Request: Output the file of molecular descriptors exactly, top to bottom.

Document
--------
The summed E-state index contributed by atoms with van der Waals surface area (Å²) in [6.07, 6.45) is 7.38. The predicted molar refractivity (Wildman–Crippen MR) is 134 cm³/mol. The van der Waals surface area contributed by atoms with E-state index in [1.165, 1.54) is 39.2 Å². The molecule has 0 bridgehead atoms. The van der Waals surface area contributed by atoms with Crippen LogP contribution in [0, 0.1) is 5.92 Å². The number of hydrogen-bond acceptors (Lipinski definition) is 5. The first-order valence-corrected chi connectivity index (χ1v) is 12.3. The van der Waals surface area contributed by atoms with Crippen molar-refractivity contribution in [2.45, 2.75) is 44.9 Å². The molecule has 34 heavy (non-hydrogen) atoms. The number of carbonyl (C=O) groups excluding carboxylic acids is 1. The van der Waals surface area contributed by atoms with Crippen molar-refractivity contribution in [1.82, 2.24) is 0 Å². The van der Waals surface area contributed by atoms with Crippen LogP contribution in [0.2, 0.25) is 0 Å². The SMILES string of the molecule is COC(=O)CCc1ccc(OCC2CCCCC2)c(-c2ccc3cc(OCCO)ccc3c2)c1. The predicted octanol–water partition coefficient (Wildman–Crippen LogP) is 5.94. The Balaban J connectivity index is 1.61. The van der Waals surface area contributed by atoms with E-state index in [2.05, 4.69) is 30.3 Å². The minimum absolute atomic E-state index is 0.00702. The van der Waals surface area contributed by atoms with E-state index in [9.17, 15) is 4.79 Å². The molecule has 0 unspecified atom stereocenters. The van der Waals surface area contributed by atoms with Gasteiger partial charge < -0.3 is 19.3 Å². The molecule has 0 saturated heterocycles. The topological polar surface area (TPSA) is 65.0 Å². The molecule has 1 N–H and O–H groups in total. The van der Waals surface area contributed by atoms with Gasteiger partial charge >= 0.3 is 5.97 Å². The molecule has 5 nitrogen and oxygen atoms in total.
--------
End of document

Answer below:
The summed E-state index contributed by atoms with van der Waals surface area (Å²) in [6.07, 6.45) is 7.38. The predicted molar refractivity (Wildman–Crippen MR) is 134 cm³/mol. The van der Waals surface area contributed by atoms with E-state index in [1.165, 1.54) is 39.2 Å². The molecule has 0 bridgehead atoms. The van der Waals surface area contributed by atoms with Crippen LogP contribution in [0, 0.1) is 5.92 Å². The number of hydrogen-bond acceptors (Lipinski definition) is 5. The first-order valence-corrected chi connectivity index (χ1v) is 12.3. The van der Waals surface area contributed by atoms with Crippen molar-refractivity contribution in [2.45, 2.75) is 44.9 Å². The molecule has 34 heavy (non-hydrogen) atoms. The number of carbonyl (C=O) groups excluding carboxylic acids is 1. The van der Waals surface area contributed by atoms with Crippen molar-refractivity contribution in [1.82, 2.24) is 0 Å². The van der Waals surface area contributed by atoms with Crippen LogP contribution in [0.2, 0.25) is 0 Å². The SMILES string of the molecule is COC(=O)CCc1ccc(OCC2CCCCC2)c(-c2ccc3cc(OCCO)ccc3c2)c1. The predicted octanol–water partition coefficient (Wildman–Crippen LogP) is 5.94. The Balaban J connectivity index is 1.61. The van der Waals surface area contributed by atoms with E-state index in [2.05, 4.69) is 30.3 Å². The minimum absolute atomic E-state index is 0.00702. The van der Waals surface area contributed by atoms with E-state index in [9.17, 15) is 4.79 Å². The molecule has 0 unspecified atom stereocenters. The van der Waals surface area contributed by atoms with Gasteiger partial charge < -0.3 is 19.3 Å². The molecule has 0 saturated heterocycles. The topological polar surface area (TPSA) is 65.0 Å². The molecule has 1 N–H and O–H groups in total. The van der Waals surface area contributed by atoms with Gasteiger partial charge >= 0.3 is 5.97 Å². The molecule has 5 nitrogen and oxygen atoms in total.